Pay Attention to Termination Clauses

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Tip of the Day

Though it may seem odd, before you start a new job you should think about what happens if you decide to leave. Most employment agreements contain some kind of language governing terminations and an employee’s rights and obligations in the event they depart on their own.

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Some attorneys say that understanding what constitutes grounds for termination may be the most important thing you do. For example, if the agreement says you can be let go for “non-performance,” be sure you understand how performance is defined. Also, you’ll want to be familiar with the company’s severance policies.

You should consider what happens if you decide to leave, as well. Sometimes, employers can make life intolerable by changing duties substantially, reducing salary or requiring a move in excess of 100 miles. That could present considerable hardship if the contract doesn’t contain an escape clause.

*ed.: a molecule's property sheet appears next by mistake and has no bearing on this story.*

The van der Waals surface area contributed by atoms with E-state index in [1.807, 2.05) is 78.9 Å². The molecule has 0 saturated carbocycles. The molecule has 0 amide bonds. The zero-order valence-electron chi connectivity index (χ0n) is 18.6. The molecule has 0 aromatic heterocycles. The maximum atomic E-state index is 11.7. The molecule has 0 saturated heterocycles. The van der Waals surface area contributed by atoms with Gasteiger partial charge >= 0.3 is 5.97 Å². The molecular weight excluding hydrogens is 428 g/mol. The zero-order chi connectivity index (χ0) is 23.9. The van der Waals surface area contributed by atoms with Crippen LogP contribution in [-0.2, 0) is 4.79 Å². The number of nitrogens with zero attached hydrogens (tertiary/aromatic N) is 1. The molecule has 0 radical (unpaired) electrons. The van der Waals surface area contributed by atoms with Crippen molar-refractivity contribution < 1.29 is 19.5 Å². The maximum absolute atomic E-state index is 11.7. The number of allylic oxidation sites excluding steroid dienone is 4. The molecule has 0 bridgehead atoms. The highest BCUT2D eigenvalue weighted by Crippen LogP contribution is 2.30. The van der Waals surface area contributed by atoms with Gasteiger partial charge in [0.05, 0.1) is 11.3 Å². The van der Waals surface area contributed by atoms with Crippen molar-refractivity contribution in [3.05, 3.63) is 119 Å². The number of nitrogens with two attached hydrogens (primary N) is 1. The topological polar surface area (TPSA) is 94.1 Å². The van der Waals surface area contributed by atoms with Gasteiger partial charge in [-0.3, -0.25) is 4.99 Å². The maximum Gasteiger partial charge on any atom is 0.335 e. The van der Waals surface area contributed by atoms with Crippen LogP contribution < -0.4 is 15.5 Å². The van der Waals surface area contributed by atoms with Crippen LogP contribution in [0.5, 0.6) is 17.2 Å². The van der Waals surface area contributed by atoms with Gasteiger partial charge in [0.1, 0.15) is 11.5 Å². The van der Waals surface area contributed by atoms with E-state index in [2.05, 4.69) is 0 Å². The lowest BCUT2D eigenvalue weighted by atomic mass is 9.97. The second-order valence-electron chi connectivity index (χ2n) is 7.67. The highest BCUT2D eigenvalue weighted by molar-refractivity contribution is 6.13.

Laws governing employment contracts vary from state to state, and every company’s policies are different. Wherever you are, it’s important to understand the implications of what you sign. Your safest bet may be to talk to a lawyer.

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Comments

  1. BY Norm says:

    Dont tell your old employer where you are going. Remember, your boss is not your friend, he’s your boss. There is drama in life, in general, but if your employeer is having serious drama, they might try to attack you if you are/were a key employee.

  2. BY Jose F. Medeiros says:

    Good point. Your follow up story should be on how to address such clauses and how to have them changed in your favor, or walk away from the job offer?

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